Over the last few decades, comic book movies have reached heights of storytelling and spectacle that readers could never have DREAMED of. But for every triumphant high—The Dark Knight, The Avengers—there have always been a good number of stinkers… some bad enough to become punchlines or talking points, but most mediocre and ultimately forgotten…
Until they end up here.
The Discount Spinner Rack is where you’ll find the worst, the weirdest, and the most puzzling of comic book movie misfires. We’ll take a look at the things that actually work and the parts that absolutely don’t, and decide whether it’s worth your time and your dime. In the end, movies will be marked down on a scale from $1.00 (a surprise gem) to $0.05 (better used for kindling). For this ride around the Rack, we’ll be taking a closer look at one of the last of the big Marvel franchises to launch before the arrival of Marvel Studios (and the only non-Spider-Man superhero Sony ever got their hands on): Ghost Rider!
Nicolas Cage really wanted to play a superhero.
It’s never been a secret that the eccentric actor and world-famous movie star was also a huge comic-book nerd. Born Nicolas Kim Coppola (the nephew of The Godfather director Francis Ford Coppola), he took the stage name “Nicolas Cage” early in his acting career—“Cage” being a reference to Marvel Comics superhero Luke Cage, a.k.a. Power Man. In 1997, Cage purchased a copy of Action Comics #1 (the first appearance of Superman1) for $110,0002, to add to his already-sizable comic book collection. Hell, he named his first-born son Kal-El, for Christ’s sake! This is a man who clearly appreciated superheroes and their four-color adventures LONG before Hollywood would transform them into the pop-culture commodity of the 21st century. So it’s no surprise that Cage would eventually want to bring his love for superheroes together with his passion for performance.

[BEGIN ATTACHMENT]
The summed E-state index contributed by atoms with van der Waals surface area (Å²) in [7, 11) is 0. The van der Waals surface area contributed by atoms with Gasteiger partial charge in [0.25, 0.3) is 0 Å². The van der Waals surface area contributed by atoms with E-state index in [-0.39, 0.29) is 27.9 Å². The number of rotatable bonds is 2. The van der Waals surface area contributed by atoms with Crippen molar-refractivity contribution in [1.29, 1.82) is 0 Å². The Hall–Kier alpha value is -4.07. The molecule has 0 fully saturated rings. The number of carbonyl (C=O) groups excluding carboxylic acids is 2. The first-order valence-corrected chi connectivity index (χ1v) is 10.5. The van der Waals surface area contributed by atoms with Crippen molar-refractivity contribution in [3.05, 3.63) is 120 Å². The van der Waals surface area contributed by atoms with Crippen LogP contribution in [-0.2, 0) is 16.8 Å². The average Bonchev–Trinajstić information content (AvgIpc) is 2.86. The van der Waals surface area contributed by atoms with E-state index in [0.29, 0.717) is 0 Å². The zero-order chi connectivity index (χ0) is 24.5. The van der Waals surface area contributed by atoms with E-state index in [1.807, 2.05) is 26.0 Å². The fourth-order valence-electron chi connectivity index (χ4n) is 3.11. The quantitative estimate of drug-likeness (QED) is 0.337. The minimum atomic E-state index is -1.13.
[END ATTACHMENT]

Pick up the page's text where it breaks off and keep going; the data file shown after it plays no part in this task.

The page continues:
His first swing at it would be a BIG one, when he accepted the title role in Tim Burton’s doomed production, Superman Lives. Cage’s Superman was intended to be a huge departure from traditional depictions of the Man of Steel: insecure, alienated, neurotic, and ultimately more human and vulnerable than the square-jawed hero of past adaptations. It was a once-in-a-lifetime opportunity to do something truly fresh with an American icon! But unfortunately, Cage never got to show us what he could bring to the role; due to financial troubles with the studio3, production shut down just weeks before shooting could begin (right in the middle of a final round of costume tests).
That film may have fallen apart… but as luck would have it, comic book movies were about to EXPLODE back into popularity a few short years later. So it wasn’t long at all before he finally managed to get his second chance—with an offbeat Marvel B-lister who just happened to be one of his favorite characters.
The Ghost Rider (created by Marvel E.I.C. Roy Thomas, writer Gary Fredrich, and artist Mike Ploog) is Marvel Comics’ preeminent supernatural superhero (sorry, Dr. Strange). Though there have been a handful of Riders introduced throughout the years, the first to really catch on was Johnny Blaze: a stunt motorcyclist whose father Barton had died a long time ago, and who’d been taken in as a boy by his dad’s partner, Craig “Crash” Simpson. But when his adoptive father was diagnosed with terminal cancer, Johnny skipped right past “medical science” and turned to the DARK ARTS as a way to save his life—ultimately summoning the demon Mephisto4 and bargaining his soul away to cure his surrogate dad. Mephisto agrees, curing Simpson’s cancer… but wouldn’t you know it, the next day “Crash” lives up to his nickname and is killed doing a stunt performance. When Mephisto comes calling for Johnny’s soul, he’s warded off by Roxanne, Blaze’s adoptive sister, whose purity of heart and love for Johnny drives the demon back (she’s, uh, the main romantic interest of the book5); as revenge, Mephisto binds Johnny Blaze’s soul to the demon Zarathos… so from then on, when night falls and Johnny Blaze stumbles across evil, he transforms into a flaming-skulled, motorcycle-riding Spirit of Vengeance!6